How to Blow Up Your Life: The Whole Team

Planning to move our family overseas has had its share of challenges. The whole “what am I going to do for work?” thing was certainly no small decision to maneuver, but you might be surprised at what else was high on the list: Figuring out what is required when moving your pet to a foreign country.

This is Gus. If you haven’t had the pleasure, you should know that he is an integral part of Team Soell and has been since 2007. Pretty much anytime we consider going on any sort of extended adventure—like our two month-long trips to California—we consider leaving Gus behind. Then, about 2 minutes later, we realize that we couldn’t possibly bear to be away from this sweet guy and go about figuring out what we need to do to make sure he can come along for the ride.

Turns out, taking a dog on an airplane to a country thousands of miles away? A bit more complicated than a cross-country roadtrip. Who knew? There are actually two main categories of issues that need to be addresses when relocating with a dog of Gus’ size: travel logistics and health / certification concerns

Checking two suitcases—and a border collie

I understand that smaller dogs can actually ride in the plane with you; For us this was not even a remote possibility. Clocking in at a solid 42 pounds, there’s no way I’m letting Gus sit on my lap for a 14 hour plane ride. That leaves us with the options of storing Gus in the luggage compartment or shipping him as cargo. It didn’t take much research before we knew which option we had to go with here. Neither option sounds very great, but at least the luggage compartment is pressurized and temperature controlled. There’s no way we’re letting our pup hang out in cargo.

There are, however, some requirements as far as which planes will accept a dog in the luggage area—and of course it’s not the big ones that will do it. So because of the logistics in making sure we were on planes that would accommodate Gus in luggage, we’ve got a two-layover trip in store for us: Columbus to Boston to Paris to Prague.

Additionally, there are some pretty specific rules about the type of crate that we can transport him in: It needs to be made out of hard plastic or metal on all sides with a door that will allow him to be fed without opening it. Gus has had the same old metal crate for years, so he was due for an upgrade anyway. I present you with the new Chateau du Gus.

You might not be able to tell without the dog for scale, but this this is enormous. There are actually optional wheel mounts you can put on it. And it’s a good thing, because I think we’re going to need it. Seriously, Gus is going to be living large in this bad boy.

Finally, we had to make an official reservation for Gus after our own tickets were purchased. This involved a few minutes on the phone with a surprisingly helpful customer service representative who asked us a bunch of things like how much he weighed and how big the crate was, after which she put in the official request with the specific carriers (in our case Air France and KLM). Then 48 hours later we called back to confirm that he was booked.

Papers please

Part two of the rigamarole involved in getting your pet overseas is the part where you convince your host country that your animal isn’t a threat to their eco system. We’re actually just at the front end of this process now, because it involves a whole lot of very specifically timed events, and it all depends on the country you’re going to. In our case we need to:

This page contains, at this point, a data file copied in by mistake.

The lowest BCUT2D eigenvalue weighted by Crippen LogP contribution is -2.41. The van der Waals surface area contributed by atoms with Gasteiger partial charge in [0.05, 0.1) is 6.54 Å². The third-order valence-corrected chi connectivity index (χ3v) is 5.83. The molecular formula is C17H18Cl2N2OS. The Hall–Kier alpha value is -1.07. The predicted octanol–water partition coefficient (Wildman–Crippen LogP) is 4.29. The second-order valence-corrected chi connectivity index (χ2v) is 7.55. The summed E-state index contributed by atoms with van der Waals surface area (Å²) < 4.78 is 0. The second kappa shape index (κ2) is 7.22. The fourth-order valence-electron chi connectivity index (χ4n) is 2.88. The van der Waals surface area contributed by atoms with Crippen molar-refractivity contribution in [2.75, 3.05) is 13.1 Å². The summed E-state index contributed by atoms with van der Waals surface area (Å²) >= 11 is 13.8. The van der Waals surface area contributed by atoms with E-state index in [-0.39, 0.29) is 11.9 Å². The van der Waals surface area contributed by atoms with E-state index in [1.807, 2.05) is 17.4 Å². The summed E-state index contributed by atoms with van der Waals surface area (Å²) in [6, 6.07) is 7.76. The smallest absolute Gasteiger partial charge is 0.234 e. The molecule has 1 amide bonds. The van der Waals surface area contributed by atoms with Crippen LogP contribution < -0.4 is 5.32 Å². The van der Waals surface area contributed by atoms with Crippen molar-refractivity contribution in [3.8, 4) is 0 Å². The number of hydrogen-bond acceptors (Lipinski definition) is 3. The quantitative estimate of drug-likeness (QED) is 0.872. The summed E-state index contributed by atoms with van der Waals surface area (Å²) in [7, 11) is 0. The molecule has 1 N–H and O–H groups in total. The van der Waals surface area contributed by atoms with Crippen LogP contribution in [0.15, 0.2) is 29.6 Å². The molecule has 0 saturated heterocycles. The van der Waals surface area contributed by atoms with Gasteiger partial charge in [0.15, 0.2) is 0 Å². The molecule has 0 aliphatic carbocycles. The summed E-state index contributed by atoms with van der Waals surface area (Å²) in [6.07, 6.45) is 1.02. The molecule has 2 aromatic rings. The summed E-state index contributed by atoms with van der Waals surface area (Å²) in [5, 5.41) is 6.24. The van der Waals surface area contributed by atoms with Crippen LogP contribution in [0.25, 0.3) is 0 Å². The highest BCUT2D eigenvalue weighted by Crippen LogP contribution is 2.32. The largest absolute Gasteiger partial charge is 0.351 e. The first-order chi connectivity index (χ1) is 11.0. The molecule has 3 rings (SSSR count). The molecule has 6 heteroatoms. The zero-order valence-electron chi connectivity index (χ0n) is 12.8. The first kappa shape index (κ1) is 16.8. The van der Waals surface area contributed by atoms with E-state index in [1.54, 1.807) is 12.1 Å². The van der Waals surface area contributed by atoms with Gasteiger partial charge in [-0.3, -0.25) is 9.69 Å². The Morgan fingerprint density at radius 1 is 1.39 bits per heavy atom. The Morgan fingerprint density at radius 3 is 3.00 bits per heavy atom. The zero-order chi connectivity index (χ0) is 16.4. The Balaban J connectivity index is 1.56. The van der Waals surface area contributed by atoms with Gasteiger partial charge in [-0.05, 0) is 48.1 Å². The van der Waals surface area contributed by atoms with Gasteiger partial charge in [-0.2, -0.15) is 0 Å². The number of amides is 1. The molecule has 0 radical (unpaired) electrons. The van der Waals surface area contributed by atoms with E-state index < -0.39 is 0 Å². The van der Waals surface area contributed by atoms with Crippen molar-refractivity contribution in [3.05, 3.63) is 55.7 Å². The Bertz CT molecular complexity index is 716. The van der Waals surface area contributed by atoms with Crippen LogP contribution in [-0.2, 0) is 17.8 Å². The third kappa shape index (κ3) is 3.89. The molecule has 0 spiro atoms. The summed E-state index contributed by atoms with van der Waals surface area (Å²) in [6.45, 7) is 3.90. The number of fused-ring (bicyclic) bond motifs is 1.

1. Make sure Gus is up to date on all of his US immunizations
  2. Get him microchipped with a chip that is compatible with the European standards, so that he can be verified upon entering the country
  3. After being microchipped, he needs to have his rabies vaccination updated. This must be done after the microchip has been implanted, but must be done at least 21 days before departure: Our deadline: September 29.
  4. A European certificate of health must be signed and ready for presentation upon arrival in Prague (and possibly for our layover in Paris). Once signed, this certificate is good for only 10 days so, allowing for some margin of error, Gus needs to be examined within the week before our departure.
  5. In addition to getting this certificate within the week before our departure, we also need to get it certified by the US government. This will involve a drive out to Pickerington.

We actually reached out to APHIS—the Animal and Plant Health Inspection Service, which is a division of the US Department of  Agriculture—and they were amazingly thorough in telling us exactly what we needed. Time will tell whether what they told us turns out to be accurate, but I feel a lot more at ease about what we have to do even though it is quite a bit.


After all of this—after booking our tickets on just the right planes and making sure his crate is up to code, after getting Gus microchipped and vaccinated and certified—what happens on the day of the actual departure? We will wheel Gus in his fancy new crate to the airport with us (and our 6 giant suitcases) and check him in just like he was another bag. There is a $200 fee for his reservation, and to be honest I’m not 100% sure whether we’ll even get to see him during our layovers. He’ll kind of be at the mercy of the baggage handlers, which bothers me a little bit, but I know we aren’t the first ones to make this journey. So we’ll say our goodbyes and count the hours until we pick up our furry friend in Prague, ready to start our new adventure together. We already have some pet-friendly temporary housing lined up, so once we make our safe arrival we will have plenty of time to recuperate.

Forty five days to go.